Kyrgyz leader says 2 000 may be dead in ethnic clashes
Kyrgyzstan’s acting leader admitted the death toll from ethnic clashes is probably 2 000—10 times the current estimate—as she went to the ravaged south where the United Nations said up to a million people may have been affected.
A senior United States envoy, meanwhile, urged an independent investigation into the clashes between ethnic Kyrgyz and Uzbeks, which sent tens of thousands fleeing into neighbouring Uzbekistan.
Interim leader Roza Otunbayeva, wearing a bullet-proof vest and accompanied by a heavy security detail, landed by helicopter for her first visit to the devastated city of Osh since unrest erupted one week ago.
“I came here to see, to speak with the people and hear first-hand what happened here. We will do everything to rebuild this city,” Otunbayeva said before a handful of people on the main square.
In an interview ahead of her trip, Otunbayeva admitted that the official death toll, which the Health Ministry said on Friday had reached 192, was vastly underestimated.
“I would multiply by 10 times the official figures,” she said in an interview with the Russian daily, Kommersant, published on Friday.
“There were very many deaths in the countryside, and our customs dictate that we bury our dead right away, before sunset,” meaning that many bodies were buried before deaths could be registered with authorities, she said.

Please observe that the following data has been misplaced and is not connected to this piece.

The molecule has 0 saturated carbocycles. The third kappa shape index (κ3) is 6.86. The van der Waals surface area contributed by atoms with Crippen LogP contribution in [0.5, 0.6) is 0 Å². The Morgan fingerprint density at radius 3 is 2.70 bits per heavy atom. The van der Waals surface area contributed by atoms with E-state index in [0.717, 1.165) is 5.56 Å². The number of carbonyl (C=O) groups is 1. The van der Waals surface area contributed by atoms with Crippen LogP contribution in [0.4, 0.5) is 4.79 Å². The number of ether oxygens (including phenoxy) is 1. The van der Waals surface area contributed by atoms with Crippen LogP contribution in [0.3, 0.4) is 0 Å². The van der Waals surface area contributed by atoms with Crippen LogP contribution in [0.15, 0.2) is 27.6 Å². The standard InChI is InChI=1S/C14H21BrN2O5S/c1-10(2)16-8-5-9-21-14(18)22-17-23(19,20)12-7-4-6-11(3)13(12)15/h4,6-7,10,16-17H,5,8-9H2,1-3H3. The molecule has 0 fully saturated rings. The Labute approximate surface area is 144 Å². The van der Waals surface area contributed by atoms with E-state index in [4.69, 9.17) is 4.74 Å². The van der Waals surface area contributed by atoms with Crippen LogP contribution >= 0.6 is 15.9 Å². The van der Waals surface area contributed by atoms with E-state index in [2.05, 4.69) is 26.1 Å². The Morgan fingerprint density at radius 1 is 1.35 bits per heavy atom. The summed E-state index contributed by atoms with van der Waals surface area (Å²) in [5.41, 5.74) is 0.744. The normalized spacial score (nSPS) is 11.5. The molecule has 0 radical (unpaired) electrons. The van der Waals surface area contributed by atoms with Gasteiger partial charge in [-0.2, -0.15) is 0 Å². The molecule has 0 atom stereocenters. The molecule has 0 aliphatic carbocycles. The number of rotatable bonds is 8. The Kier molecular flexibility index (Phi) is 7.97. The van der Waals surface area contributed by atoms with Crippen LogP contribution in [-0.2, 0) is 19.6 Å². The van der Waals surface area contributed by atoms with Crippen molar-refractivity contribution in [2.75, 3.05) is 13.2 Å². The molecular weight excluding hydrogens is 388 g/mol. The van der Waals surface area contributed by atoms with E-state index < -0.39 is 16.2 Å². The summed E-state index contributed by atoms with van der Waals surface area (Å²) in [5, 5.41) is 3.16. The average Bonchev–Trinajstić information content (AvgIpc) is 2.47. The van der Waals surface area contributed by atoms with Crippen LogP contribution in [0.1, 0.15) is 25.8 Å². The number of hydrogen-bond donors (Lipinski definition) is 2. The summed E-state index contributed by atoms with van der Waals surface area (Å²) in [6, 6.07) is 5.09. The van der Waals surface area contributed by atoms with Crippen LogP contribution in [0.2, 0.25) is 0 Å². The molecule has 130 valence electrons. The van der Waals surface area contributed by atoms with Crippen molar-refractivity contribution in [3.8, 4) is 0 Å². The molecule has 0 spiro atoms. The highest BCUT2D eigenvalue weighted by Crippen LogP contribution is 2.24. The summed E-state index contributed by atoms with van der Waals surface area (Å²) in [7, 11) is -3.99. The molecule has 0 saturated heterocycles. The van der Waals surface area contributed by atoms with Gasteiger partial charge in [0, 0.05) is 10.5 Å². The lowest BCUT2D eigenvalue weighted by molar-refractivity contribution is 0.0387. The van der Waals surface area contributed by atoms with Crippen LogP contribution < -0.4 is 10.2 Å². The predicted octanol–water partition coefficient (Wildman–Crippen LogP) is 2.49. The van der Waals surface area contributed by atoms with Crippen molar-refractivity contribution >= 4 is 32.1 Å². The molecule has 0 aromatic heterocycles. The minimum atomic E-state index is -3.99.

The UN’s World Health Organisation (WHO) said it was working on a worst-case estimate that the crisis could affect up to one million people.
“We are working with a planning figure of one million people who have been directly or indirectly affected by this event—300 000 of them ... refugees,” said Giuseppe Annunziata, WHO coordinator for emergency programme support.
On a visit to Uzbekistan’s border region of Andijan, US Assistant Secretary of State for South and Central Asian Affairs Robert Blake said an independent probe should be conducted into the violence.
“I think it’s important that there be an investigation ...
but given the large number of ethnic Uzbek refugees here in Uzbekistan whose stories need to be heard, the Kyrgyz investigation needs to be accompanied by an investigation by an independent body,” he told AFP.
‘Our forces say that they are coping’
In Osh, Otunbayeva defended her government from criticism that it had been unable to contain the ethnic bloodshed and to cope with the escalating humanitarian crisis.
“Leave us some hope! Stop saying that we are not working,” she said. “Our forces say that they are coping.”
The provisional government, which seized power in an April uprising, has insisted it is in control.
Otunbayeva stayed away from the city’s devastated Uzbek neighbourhoods—many of which were burnt to the ground amid the worst of the ethnic bloodshed.
Victims of the unrest have told Agence France-Presse that the violence was a brutal and orchestrated campaign by armed militias of ethnic Kyrgyz targeting Uzbek neighbours.
But Otunbayeva played down the scale of animosity between ethnic Kyrgyz and Uzbeks that fuelled the clashes.
“We have always lived together and we always will live together,” she said.
In a joint letter released on Friday, the International Crisis Group and Human Rights Watch appealed to the UN Security Council to take “immediate steps to address the ongoing crisis in Kyrgyzstan”.
“The situation poses a significant threat to international peace and security,” the two groups said, calling for the deployment of “an international stabilisation mission” to provide security and ensure the delivery of humanitarian aid.
The riots were the worst inter-ethnic clashes to hit the impoverished Central Asian state since the collapse of the Soviet Union. Uzbeks make up 14% of Kyrgyzstan’s population of 5,3-million.—AFP